Making the decision to go back to school as a mom might not be an easy one, but it’s the right decision for some. For me personally, going back to school saved me. While I knew that “mom” would be the best title I would hold, I also knew I didn’t want it to be my only title.
So, I entered my second year during the fall of 2018 pregnant with my son. Completing my first year of graduate while pregnant was exhausting. Not only was I a full-time student, but I was also a full-time employee and carrying around an extra 80 (yes 80!) pounds. Needless to say, I was tired. But I made it through and the experience taught me a lot about successfully multi-tasking as a mom. If you are considering heading back to school—maybe with or without the 80 pounds I carried—here are a few tips to make it through.
Communicate with Your Professors
Although I gave birth to my son in June of 2019, I chose to enroll in online summer courses and take on a full course load for the fall. So, I was very honest with all of my professors right from the beginning; I emailed them explaining that I would be giving birth in the midst of our summer “semester,” but I assured them I would be getting my work done once I was home. Additionally, I knew I would be on maternity leave from work when the fall semester started, so I asked if it would be okay for my son, Ace, to come to class with me. Every single professor I had said yes. I even had some professors jokingly get jealous that Ace wasn’t present in their classes!
I know bringing your baby to class may not be feasible for everybody, but you won’t know if you don’t ask. Communication is key, especially when you are a mom going back to school. Life happens and your professors know this and will honor this as long as you are open and honest. Once I went back to work, we had a different schedule and Ace did have a babysitter. However, he went to school with me for a while during the fall and would make “guest appearances” in the early spring of 2020.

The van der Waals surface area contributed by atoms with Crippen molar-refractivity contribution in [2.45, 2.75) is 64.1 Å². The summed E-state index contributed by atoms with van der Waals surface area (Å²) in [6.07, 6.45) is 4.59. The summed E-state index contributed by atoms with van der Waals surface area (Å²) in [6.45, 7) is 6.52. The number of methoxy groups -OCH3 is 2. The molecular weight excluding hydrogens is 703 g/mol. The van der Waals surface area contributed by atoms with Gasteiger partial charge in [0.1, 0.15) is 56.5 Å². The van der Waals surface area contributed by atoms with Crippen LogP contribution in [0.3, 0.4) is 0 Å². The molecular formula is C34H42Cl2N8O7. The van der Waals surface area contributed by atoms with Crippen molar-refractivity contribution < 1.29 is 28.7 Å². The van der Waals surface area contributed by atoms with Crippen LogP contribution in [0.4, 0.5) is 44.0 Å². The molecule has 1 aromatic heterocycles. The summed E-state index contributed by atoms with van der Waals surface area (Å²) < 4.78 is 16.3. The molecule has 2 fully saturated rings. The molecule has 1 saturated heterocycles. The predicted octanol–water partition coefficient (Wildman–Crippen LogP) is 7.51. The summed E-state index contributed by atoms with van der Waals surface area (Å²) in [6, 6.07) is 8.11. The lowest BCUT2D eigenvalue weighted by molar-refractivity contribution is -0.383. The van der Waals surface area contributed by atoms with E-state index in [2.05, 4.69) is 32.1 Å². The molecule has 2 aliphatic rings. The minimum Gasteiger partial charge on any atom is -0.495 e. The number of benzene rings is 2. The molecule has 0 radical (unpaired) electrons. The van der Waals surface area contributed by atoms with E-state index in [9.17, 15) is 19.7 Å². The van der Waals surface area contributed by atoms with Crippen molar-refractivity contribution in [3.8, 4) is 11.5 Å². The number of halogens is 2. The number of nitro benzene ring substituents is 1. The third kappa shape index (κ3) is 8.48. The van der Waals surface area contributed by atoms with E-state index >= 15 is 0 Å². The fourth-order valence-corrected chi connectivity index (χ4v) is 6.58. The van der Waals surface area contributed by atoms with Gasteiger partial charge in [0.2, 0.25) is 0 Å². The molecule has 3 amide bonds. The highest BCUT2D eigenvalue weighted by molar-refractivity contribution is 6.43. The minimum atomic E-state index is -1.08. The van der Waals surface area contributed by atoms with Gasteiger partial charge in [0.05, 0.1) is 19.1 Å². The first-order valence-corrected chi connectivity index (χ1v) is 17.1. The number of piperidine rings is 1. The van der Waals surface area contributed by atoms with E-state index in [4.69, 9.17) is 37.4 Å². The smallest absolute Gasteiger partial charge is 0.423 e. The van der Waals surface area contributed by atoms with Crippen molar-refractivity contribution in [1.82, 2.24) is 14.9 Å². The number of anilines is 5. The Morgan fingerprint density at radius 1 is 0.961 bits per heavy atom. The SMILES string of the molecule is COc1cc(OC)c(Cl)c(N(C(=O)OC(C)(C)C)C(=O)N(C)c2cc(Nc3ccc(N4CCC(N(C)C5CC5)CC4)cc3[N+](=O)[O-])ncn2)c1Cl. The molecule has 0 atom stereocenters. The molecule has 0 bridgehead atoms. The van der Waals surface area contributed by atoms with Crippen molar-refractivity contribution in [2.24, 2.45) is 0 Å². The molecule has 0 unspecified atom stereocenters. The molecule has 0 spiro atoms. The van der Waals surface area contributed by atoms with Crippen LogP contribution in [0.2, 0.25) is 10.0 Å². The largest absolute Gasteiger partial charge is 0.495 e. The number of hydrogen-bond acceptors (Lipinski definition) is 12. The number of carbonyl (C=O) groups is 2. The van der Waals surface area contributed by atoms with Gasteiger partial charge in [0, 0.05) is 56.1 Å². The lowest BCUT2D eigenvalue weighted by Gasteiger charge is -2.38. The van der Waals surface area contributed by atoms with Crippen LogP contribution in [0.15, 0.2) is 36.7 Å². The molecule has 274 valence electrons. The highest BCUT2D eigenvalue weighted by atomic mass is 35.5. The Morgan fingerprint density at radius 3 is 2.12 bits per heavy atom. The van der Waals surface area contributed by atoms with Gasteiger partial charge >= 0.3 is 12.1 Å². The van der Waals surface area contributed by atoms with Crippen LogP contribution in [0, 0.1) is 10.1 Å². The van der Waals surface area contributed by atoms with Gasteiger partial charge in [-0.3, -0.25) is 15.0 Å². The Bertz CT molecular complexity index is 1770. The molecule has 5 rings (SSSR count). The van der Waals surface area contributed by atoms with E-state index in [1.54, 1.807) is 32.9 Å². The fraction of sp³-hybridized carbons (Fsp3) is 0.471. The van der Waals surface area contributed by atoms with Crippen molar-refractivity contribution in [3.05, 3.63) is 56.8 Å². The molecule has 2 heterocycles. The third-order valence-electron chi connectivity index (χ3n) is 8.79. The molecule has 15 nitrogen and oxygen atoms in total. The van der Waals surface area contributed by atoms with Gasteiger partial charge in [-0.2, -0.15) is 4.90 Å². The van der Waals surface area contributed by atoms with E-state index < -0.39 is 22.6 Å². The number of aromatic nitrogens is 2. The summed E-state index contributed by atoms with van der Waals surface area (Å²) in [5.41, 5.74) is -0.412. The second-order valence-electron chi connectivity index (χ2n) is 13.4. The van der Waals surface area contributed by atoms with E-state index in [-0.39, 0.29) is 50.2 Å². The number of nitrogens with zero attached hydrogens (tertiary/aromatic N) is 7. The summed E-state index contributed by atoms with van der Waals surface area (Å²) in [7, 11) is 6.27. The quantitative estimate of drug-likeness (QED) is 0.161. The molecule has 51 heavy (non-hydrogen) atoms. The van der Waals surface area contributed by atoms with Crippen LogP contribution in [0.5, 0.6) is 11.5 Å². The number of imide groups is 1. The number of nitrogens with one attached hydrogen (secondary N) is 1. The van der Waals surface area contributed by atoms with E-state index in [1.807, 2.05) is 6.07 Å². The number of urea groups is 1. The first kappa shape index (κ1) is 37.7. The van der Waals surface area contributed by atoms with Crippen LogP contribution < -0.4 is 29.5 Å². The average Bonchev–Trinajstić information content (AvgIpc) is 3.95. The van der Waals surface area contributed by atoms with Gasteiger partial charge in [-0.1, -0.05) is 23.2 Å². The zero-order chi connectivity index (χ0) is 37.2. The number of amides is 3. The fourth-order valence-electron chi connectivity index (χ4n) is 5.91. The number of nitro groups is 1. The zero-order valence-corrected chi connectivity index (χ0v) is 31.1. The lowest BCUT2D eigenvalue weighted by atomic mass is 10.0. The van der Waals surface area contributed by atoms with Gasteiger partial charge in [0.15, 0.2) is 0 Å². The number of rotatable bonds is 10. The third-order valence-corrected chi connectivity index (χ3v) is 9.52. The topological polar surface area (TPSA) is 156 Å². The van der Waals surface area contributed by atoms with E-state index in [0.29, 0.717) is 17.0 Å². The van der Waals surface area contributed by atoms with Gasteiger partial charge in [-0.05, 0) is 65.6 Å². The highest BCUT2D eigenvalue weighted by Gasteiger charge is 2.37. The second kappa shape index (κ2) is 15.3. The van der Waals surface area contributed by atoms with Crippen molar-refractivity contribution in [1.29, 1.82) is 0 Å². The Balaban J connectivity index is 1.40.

Create a Schedule
When you’re in school, time management is key. And I know, I know, time management is key for moms at any time, but if you’re taking classes on top of it, it may be helpful to employ even more time management strategies such as:
- Create a visual schedule of the day. Color-coding or using time-blocking can help you break down your day into related tasks so you can be more productive, especially splitting between “mom” and “student” duties. The key here is actually not multi-tasking, but grouping related tasks—so, for instance, do housework and laundry on “mom time” and block out any chores during “study” time.
- Establish early bedtimes. I put my son on a schedule of 7:30 pm bedtime and while some people think I’m crazy, I had to allow myself time to get my work done. Granted, there were some nights when he didn’t and still doesn’t go to bed on time but for the most part, we have a routine.
- Use a sitter for homework. If you have a support system that will take your child(ren) for an hour or two utilize that time for homework. Most classes don’t meet daily, so schedule your homework/study time on your off days.